Article Medically reviewed by Dr. Gavin Chan (MBBS, cosmetic physician, liposuctionist)
Templestowe Lower and Berwick Clinics
Dr. Gavin Chan has a background in intensive care, anaesthesia, and emergency medicine. Since 2004, Dr. Chan has provided cosmetic procedures, including anti-wrinkle injections, dermal fillers, liposuction, fat transfer, skin needling, and laser treatments. He is a doctor trainer for various dermal fillers and anti-wrinkle injections.
What are tear troughs, under eye hollows, and eye bags?
Tear troughs are the grooves that sit between the lower eyelid and the cheeks. They create a hollow at the junction between the lower eyelid and the cheek. In many cases, tear troughs are genetic rather than a result of ageing, and often arise in the early twenties. Pseudo-tear troughs appear similar in appearance to tear troughs, but the difference is they the skin is not tethered to the underlying muscles. The groove of a pseudo-tear trough can be improved by pulling the skin to one side or pressing on the upper cheek. These manoeuvres temporarily fill the tear troughs as the skin is lifted up by doing so. With true tear troughs, the skin is tethered and cannot be improved with these manoeuvres. Often pseudo-tear troughs are associated with loss of mid-cheek volume and therefore support for the eye area.
Another common concern of the lower eyelid area are eye bags. Eye bags appear as bulges of the lower eyelid, and can be fat or fluid filled. Although eye bags were previously thought to have been a result of laxity of the lower eyelid muscles allowing fat to protrude, they mostly occur due to fat in the mid-cheek falling away from the lower eyelid, causing the lower eyelid to look protruded in relation to the cheek.
The transition from the eyes to the cheeks becomes interrupted by the presence of eye bags and tear troughs, and this can be ageing or be associated with looking tired. Dermal fillers can help to smooth the transition between the lower eyelid and the cheeks and make the appearance of tear troughs or eye bags less obvious. Most commonly, 1 to 2mL of dermal fillers are used to fill the tear trough and cheek area.
For more information on prices visit the Cosmetic consultation and treatments pricing page.
How can I treat my tear troughs / eye bags non-surgically?
The appearance of eye bags and tear troughs can be reduced through the injection of temporary dermal filler.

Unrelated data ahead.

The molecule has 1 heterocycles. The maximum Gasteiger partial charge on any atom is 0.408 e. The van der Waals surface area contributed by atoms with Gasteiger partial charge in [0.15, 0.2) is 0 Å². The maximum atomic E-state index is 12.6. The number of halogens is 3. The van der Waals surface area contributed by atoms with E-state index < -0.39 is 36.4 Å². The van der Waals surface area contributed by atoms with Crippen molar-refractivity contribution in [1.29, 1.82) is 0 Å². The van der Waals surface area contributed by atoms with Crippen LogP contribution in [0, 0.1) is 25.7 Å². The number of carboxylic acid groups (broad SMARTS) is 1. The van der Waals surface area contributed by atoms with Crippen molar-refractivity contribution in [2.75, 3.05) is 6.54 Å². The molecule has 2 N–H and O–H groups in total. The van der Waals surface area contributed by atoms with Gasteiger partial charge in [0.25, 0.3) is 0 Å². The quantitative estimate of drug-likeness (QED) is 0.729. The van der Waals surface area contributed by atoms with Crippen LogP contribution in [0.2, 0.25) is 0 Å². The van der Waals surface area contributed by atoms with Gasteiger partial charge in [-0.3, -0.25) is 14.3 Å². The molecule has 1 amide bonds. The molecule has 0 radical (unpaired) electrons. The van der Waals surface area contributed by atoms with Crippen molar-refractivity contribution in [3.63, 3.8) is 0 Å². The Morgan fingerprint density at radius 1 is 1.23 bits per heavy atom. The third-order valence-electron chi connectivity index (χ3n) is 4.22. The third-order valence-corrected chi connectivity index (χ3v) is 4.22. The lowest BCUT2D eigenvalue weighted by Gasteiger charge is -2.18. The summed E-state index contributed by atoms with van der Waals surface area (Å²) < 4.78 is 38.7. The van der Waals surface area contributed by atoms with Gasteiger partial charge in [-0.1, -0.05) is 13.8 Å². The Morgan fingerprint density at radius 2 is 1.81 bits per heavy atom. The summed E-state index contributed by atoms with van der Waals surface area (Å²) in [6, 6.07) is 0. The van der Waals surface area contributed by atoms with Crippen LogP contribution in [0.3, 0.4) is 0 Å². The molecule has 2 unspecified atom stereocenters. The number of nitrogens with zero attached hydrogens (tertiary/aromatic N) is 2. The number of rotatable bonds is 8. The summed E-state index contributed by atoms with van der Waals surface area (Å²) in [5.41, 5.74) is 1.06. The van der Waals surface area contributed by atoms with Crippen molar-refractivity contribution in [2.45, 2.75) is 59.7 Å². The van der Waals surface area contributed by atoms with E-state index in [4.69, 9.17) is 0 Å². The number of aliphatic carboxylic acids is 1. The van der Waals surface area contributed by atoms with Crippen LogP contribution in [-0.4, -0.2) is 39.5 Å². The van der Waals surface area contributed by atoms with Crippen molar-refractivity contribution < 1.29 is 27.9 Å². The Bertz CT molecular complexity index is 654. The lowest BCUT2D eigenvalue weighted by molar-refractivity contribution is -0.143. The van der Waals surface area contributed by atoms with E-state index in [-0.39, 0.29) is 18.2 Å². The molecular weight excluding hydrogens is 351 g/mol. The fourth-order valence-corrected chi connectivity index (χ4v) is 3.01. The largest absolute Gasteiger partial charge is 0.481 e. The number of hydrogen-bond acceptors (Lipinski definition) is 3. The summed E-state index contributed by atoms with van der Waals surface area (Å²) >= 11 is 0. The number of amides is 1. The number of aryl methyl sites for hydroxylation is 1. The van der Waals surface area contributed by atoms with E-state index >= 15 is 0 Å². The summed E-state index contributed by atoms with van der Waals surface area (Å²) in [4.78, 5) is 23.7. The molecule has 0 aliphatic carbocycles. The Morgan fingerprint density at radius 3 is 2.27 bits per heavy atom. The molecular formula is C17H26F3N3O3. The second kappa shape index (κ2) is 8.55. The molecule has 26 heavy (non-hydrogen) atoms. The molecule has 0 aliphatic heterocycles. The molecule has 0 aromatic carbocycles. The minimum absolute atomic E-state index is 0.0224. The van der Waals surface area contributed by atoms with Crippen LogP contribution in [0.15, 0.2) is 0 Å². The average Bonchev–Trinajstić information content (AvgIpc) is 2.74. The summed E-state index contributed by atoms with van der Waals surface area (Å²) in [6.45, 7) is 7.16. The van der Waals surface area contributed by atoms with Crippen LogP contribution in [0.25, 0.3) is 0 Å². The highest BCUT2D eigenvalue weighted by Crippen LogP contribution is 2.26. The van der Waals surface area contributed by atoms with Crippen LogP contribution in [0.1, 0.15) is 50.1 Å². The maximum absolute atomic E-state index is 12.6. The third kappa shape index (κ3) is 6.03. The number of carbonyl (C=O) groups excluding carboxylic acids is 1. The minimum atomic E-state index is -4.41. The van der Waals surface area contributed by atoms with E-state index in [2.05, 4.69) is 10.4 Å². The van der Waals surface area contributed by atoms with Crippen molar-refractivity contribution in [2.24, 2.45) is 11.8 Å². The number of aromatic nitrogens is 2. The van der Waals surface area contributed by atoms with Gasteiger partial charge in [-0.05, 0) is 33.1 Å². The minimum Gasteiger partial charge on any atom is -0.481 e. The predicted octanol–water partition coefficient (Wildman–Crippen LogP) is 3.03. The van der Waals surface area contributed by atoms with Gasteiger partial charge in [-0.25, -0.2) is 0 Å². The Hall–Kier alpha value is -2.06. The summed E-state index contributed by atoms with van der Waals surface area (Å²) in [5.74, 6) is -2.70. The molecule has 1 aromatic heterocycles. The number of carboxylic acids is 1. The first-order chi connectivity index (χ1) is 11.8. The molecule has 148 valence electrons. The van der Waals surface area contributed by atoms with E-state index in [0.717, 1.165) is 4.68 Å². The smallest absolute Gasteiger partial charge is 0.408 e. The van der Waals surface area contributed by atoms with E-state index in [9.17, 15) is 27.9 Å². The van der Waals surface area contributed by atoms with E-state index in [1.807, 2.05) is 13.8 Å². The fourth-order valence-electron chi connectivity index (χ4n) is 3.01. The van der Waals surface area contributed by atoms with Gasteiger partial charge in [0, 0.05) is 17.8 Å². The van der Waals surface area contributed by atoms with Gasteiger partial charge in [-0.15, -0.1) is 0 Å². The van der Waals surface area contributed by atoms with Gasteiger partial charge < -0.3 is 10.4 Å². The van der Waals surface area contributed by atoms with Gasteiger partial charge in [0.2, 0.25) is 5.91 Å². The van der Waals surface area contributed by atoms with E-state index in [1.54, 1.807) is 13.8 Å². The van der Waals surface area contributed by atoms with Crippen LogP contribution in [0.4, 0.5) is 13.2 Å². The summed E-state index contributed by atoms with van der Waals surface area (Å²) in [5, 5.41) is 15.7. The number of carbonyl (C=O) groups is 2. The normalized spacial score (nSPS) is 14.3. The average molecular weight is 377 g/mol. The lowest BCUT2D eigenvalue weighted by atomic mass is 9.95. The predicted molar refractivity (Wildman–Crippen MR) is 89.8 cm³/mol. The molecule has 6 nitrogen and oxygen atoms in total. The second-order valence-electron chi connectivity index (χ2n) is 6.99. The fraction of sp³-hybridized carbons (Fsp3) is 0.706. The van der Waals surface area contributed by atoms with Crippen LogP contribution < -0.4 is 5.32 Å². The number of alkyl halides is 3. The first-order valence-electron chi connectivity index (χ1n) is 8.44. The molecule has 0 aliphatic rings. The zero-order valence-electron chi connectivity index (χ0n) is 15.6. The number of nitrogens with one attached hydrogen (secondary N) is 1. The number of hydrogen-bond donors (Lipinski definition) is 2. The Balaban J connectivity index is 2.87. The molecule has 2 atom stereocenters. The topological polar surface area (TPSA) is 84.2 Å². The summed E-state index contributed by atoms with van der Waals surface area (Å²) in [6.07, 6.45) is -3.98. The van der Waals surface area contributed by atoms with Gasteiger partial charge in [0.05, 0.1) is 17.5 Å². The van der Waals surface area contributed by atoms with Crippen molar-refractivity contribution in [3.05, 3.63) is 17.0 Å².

Tear troughs can be corrected by injecting dermal filler directly under the hollow between the lower eyelid and cheek. This lifts the tear trough up to the level of the lower eyelid and cheek, thus smoothing the appearance of the area. Fillers placed in this area often last for many years. Usually one syringe or less of dermal filler is required for this area.
In the case of eye bags, often these are caused, at least in part, by the loss of volume in the mid-cheek. When the mid-cheek loses volume, eye bags appear relatively bigger, as the volume beneath it has fallen away. By replacing volume in the mid-cheek using dermal fillers, it is possible to reduce this difference and therefore the appearance of eye bags.
It is important to note however, that eye bags and tear troughs are often present in combination with each other, so that it is necessary to treat both these problems by filling the mid-cheek as well as the tear trough directly.
How can I treat my tear troughs / eye bags surgically?
As an alternative to dermal fillers, fat transfer from another part of the body can be used to fill in any hollows. This involves a minor liposuction to harvest fat from an area such as the abdomen, and then injecting this fat into the under eye area or areas of the face that require revolumising. The fat that is transferred then regenerates in its new position, and acts in a similar way to a dermal filler to revolumise and smooth the area under the eyes. Fat transfer should be considered as a permanent procedure. Therefore, it is necessary to slightly under-fill the area, as any lumps or excess fat may require further surgery to remove. Fat does have the advantage however of not being hydrophilic (attracted to water), and, once settled in, seem to have less fluctuations in volume in comparison to dermal fillers.
Surgically, a lower eyelid blepharoplasty can be performed to remove the excess skin and fat from under the eyes. In some cases, removal of the fat/skin under the eyes can cause the eyes to appear more hollow, and worsen the overall appearance of the eyes. Ironically, this may necessitate further treatment to put volume back into the area in the form of dermal fillers or fat.
What type of dermal fillers are used for the tear trough area?
The most common fillers that are used for the tear trough area are made from a substance called hyaluronic acid. Hyaluronic acid is composed of chains of sugar that are cross-linked to give it a gel consistency. Forms of hyaluronic acid are also naturally found in the skin, eyes, and joints in the body.
One of the advantages of hyaluronic acid fillers are their reversibility. A substance called hyaluronidase can be injected into the area to dissolve the filler. This does not affect your normal skin or tissues, and only affects the dermal filler. Left alone, the hyaluronic acid filler will last in the tear trough area for some years.
The difficulties of using hyaluronic acid fillers is their natural hydrophilic nature, that is, they attract water. This can cause difficulties with estimating how much filler needs to be injected into the tear troughs, as the initial appearance post-treatment may be less than the final result. Therefore, it is necessary to underfill the area and estimate the amount of hydration that will subsequently occur.